To fight corruption, Lebanon must first restore its sovereignty

Is blaming the abysmal state of electricity, transportation, water and sewage networks on politics, while continuously spending billions on these sectors considered corruption?
by Ziad El Sayegh

6 March 2019 | 18:39

Source: by Annahar

  • by Ziad El Sayegh
  • Source: Annahar
  • Last update: 6 March 2019 | 18:39

A Lebanese anti-government protester shouts during a demonstration Saturday in Beirut, Lebanon, against the ongoing trash crisis and government corruption. (Associated Press)

BEIRUT: If a rampant underground economy, a mini-state within a state, violations of the constitution, extra-budgetary spending, and a failed social security system do not classify as corruption, then what does?

Isn't blaming the abysmal state of electricity, transportation, water and sewage networks on politics, while continuously spending billions on these sectors considered corruption?

What about enacting a public salary increase funded by a tax hike, or failing to adopt a comprehensive policy towards Palestinian and Syrian refugees?

And let's not forget the unconstitutional 11-month extension of the previous Lebanese Parliament's term. 

These violations, committed by those in power, are but the tip of the iceberg. While an increasing number of lawmakers are claiming to be fighting corruption, only a few of them can be considered transparent, efficient, and looking out for the public's interest. 

Despite the extensive and elaborate media campaigns making rounds in recent days, it is unlikely that those actually involved in corruption will change course and truly enact reforms. 

Recent claims about fighting corruption serve to shift the conversation away from the real issues plaguing Lebanon and its existence moving forward and play right into the hands of those who are actually pushing Lebanon over the cliff.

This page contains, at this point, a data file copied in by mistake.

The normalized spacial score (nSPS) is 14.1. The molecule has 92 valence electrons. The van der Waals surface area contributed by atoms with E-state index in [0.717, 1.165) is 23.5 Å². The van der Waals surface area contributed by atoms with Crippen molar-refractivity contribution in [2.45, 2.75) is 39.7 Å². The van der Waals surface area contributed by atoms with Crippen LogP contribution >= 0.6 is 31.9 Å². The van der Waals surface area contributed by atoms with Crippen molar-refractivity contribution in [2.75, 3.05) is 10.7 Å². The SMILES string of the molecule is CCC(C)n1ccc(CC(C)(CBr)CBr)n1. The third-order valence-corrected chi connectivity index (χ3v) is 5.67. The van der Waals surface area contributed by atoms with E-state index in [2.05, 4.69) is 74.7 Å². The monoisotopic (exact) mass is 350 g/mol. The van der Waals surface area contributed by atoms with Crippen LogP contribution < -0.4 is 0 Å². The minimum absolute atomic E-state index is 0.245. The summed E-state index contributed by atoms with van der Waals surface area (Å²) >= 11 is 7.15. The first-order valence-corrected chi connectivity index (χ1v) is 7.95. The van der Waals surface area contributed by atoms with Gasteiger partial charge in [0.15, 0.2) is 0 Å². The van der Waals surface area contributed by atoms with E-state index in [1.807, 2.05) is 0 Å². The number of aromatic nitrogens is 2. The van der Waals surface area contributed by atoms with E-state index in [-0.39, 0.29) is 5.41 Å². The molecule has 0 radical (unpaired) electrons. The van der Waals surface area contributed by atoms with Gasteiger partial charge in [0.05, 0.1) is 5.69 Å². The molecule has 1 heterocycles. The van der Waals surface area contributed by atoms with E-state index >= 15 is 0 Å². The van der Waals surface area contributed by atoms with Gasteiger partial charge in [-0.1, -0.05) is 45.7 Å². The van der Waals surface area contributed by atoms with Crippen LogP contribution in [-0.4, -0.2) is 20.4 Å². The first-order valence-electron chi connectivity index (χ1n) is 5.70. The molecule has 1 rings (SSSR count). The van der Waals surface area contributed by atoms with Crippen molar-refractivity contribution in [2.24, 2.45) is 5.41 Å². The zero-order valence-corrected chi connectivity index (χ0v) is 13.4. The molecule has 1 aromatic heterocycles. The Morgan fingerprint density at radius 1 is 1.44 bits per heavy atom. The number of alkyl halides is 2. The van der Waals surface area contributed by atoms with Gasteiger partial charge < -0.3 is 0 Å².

These claims are being echoed today by those who have abandoned the battle to defend Lebanon's sovereignty and offered one-sided concessions under the false belief that it serves the betterment of Lebanon. 

In this context, it is necessary to understand that corruption in Lebanon is institutionalized. Regulating the job market or the public sector's working hours would do little to address corruption, which has been entrenched in the psyche of the everyday citizen, forcing him to become an accomplice to achieve his goals.

Corruption has been established by a political class that claims to want to eradicate it. A class that enjoys the political cover of regional and international players, who continue to violate Lebanon's sovereignty given the lack of a well-defined national security strategy; a strategy that should be drawn up and enforced to restore Lebanon's sovereignty before even touching on the issue of corruption. 

Sovereignty is not only about restricting access to weapons to legitimate security institutions, but enjoying an independent foreign policy and decision-making process free of internal and outside pressures. 

And this requires legitimate and competent statesmen, not individuals seeking to reap in the rewards of the job. 

This notion of fighting corruption before securing Lebanon's complete sovereignty is nothing more than a slogan, one that has been recycled and used by every government to date. 

Today, the ruling class is warning against an impending collapse but with no intention to save Lebanon. It is rather a last-ditch effort to collect international funds, aid, and grants, only to delay the inevitable.


Ziad El Sayegh is an expert in Public Policies and Refugee crises.

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